Steven A. Schneider, The Oil Price Revolution (Baltimore: Johns Hopkins University Press, 1983).

Robert Sherrill, The Oil Follies of 1970-1980: How the Petroleum Industry Stole the Show (New York: Anchor Press, 1983).

Steven Schneider offers one of the most comprehensive assessments to date of the changes in the world oil industry in the post-World War II period. Schneider discusses elementary oil economics, but also takes into account the many political, social and ideological elements and contradictions that helped shape the industry. He also shows how, in the course of the last decade, the state has emerged as a new force in oil politics, often rivaling the dominant international petroleum companies.

Schneider provides a realistic description of the power equation on the world oil market as well as an interesting periodization of the developments since the 1960s. He focuses on the increased import dependence of the consuming countries, the disappearance of spare production capacity worldwide, and the growing ability of oil exporters to forgo at least temporarily export revenues in order to advance their longer-term interests. In his account, these factors help explain the shifts in power that led to the “energy crisis.” A rather large part of the book describes the negotiations between OPEC and the oil companies in 1971-1972, when prices began their upward climb. Schneider tries to relate the changing price structure to the sometimes antagonistic, sometimes converging interests of the major “players.”

There are some flaws in his analysis. Schneider contends that the main momentum for change in the world oil system stemmed from a shift in power toward the oil exporting countries. He derides the idea that the companies might have willingly teamed up with the exporters, that they in fact put up a mock fight. In contrast, Sherrill argues that there was a thinly veiled collaboration between the companies and OPEC. His presentation of the numerous advantages of such a set-up for the firms sounds more convincing than Schneider’s interpretation. By the same token, though, Sherrill’s conspiracy charge neglects the dynamics of conflict between the two groups. And neither Schneider nor Sherrill addresses the extent to which the international oil companies have used higher prices and profits to undermine OPEC.

Schneider fails to support his characterization of OPEC as a cartel. Ironically, he himself points out that the rivalry between conservative and radical regimes — assisted by the companies’ upward price bidding — led to their “common” success. Schneider’s discussion of the impact of the 1970s on the majors focuses primarily on the modus operandi worked out between them and the OPEC countries in 1974-1975, and neglects to provide an analysis of the dynamics of the oil market that have worked to break apart this relationship. A more serious flaw is Schneider’s adherence to the fashionable assertion that higher oil prices were the prime cause for the troubles that beset the world economy in the 1970s.

Despite these shortcomings, Schneider’s book is a useful contribution to the political economy of oil. The wealth of detailed information along with an excellent index, makes the book an indispensable reference work.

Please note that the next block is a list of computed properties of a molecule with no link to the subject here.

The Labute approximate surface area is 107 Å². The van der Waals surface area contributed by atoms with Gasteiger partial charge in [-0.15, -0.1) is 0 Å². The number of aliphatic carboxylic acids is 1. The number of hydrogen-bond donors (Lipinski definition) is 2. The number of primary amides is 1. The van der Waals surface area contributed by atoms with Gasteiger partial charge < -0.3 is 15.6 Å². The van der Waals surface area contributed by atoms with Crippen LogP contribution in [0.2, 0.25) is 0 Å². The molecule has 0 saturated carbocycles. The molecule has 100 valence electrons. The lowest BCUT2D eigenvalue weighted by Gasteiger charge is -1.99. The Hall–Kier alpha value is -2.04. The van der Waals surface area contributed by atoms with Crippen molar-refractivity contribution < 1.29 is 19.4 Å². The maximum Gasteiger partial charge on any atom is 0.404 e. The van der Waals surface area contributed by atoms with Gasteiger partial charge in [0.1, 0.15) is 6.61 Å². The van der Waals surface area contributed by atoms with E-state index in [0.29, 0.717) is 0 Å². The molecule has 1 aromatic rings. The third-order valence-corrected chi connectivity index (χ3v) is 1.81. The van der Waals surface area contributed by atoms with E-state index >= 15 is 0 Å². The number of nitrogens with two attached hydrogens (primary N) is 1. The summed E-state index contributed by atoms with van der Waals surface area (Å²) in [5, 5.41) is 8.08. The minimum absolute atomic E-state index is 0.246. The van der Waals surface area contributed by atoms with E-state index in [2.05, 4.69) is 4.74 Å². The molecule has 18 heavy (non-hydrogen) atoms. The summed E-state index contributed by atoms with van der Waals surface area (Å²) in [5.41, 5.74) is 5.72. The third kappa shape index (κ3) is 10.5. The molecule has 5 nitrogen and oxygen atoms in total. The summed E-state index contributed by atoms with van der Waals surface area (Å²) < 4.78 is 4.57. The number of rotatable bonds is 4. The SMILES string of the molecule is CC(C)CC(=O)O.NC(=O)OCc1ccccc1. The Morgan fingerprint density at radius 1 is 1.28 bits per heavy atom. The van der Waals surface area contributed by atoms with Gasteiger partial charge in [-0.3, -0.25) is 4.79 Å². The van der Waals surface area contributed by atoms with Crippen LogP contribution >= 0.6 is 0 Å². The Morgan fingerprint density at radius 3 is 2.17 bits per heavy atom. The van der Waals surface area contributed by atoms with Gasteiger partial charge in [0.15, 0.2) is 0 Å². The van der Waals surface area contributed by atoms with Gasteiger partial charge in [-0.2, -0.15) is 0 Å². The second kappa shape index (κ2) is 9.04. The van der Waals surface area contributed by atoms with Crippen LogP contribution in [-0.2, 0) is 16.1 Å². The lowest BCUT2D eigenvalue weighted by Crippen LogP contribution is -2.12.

No book could present such a contrast as Robert Sherrill’s Oil Follies. Sherrill adopts a very colorful, illustrative style, which makes the political economy come alive. Where Schneider restricts himself to the logic of academic reasoning, Sherrill appeals to the reader’s common sense and questions many assumptions and contentions that Schneider takes at face value. Not surprisingly, therefore, the two authors — although both critical of the oil industry — come to sometimes quite opposite conclusions.

Sherrill divides his book chronologically. Consequently, the reader must pick up again and again the threads of the various stories and themes running through the book. Still, Sherrill does a terrific job at recounting and detailing the many “follies,” ranging from the fight over the Alaska oil pipeline, and the controversies over offshore leasing and drilling, to abuses of the Federal Power Commission’s natural gas price setting authority, the incompetence of federal officials and members of Congress, and the orchestration of oil “shortages” by the major companies.

Schneider and Sherrill fundamentally disagree on the question of whether oil interests determine US foreign policy or the other way around. In the early post-war period, US power was absolute and the activities of US oil companies were unambiguously perceived as serving the “national interest.” Oil capital today may be better off in temporarily siding against the US government although, as Sherrill points out, the intimate interlockings between government and industry employees are still producing administration policies amenable to Big Oil’s interests. The Oil Follies concerns primarily events in the United States. Although Sherrill does refer to developments abroad, the situation in the Middle East and elsewhere remains in the background. By concentrating on the US domestic scene, Sherrill makes clear that it is within the US where one has to look for the root causes of the “energy crisis” usually blamed on the OPEC states.

How to cite this article:

Michael Renner "Books on Oil Prices," Middle East Report 128 (November/ December 1984).

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